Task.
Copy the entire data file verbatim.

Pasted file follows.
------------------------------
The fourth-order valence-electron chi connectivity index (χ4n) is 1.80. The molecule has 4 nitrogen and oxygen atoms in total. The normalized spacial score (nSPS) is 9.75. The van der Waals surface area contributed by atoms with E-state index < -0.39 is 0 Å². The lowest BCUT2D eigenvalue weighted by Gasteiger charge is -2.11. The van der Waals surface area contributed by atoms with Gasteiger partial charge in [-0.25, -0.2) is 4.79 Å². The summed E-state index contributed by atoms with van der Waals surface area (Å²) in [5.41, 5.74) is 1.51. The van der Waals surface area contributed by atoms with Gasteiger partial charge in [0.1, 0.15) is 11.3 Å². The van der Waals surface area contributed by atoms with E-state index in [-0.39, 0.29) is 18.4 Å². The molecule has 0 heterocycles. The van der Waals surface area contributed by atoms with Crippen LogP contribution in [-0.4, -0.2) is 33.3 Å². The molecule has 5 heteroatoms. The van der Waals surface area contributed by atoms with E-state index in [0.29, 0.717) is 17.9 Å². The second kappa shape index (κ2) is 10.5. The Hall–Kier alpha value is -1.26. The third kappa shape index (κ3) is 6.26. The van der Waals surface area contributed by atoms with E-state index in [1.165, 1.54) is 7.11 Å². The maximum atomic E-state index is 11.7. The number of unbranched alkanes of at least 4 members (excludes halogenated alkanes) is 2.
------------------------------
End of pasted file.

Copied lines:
The fourth-order valence-electron chi connectivity index (χ4n) is 1.80. The molecule has 4 nitrogen and oxygen atoms in total. The normalized spacial score (nSPS) is 9.75. The van der Waals surface area contributed by atoms with E-state index < -0.39 is 0 Å². The lowest BCUT2D eigenvalue weighted by Gasteiger charge is -2.11. The van der Waals surface area contributed by atoms with Gasteiger partial charge in [-0.25, -0.2) is 4.79 Å². The summed E-state index contributed by atoms with van der Waals surface area (Å²) in [5.41, 5.74) is 1.51. The van der Waals surface area contributed by atoms with Gasteiger partial charge in [0.1, 0.15) is 11.3 Å². The van der Waals surface area contributed by atoms with E-state index in [-0.39, 0.29) is 18.4 Å². The molecule has 0 heterocycles. The van der Waals surface area contributed by atoms with Crippen LogP contribution in [-0.4, -0.2) is 33.3 Å². The molecule has 5 heteroatoms. The van der Waals surface area contributed by atoms with E-state index in [0.29, 0.717) is 17.9 Å². The second kappa shape index (κ2) is 10.5. The Hall–Kier alpha value is -1.26. The third kappa shape index (κ3) is 6.26. The van der Waals surface area contributed by atoms with E-state index in [1.165, 1.54) is 7.11 Å². The maximum atomic E-state index is 11.7. The number of unbranched alkanes of at least 4 members (excludes halogenated alkanes) is 2.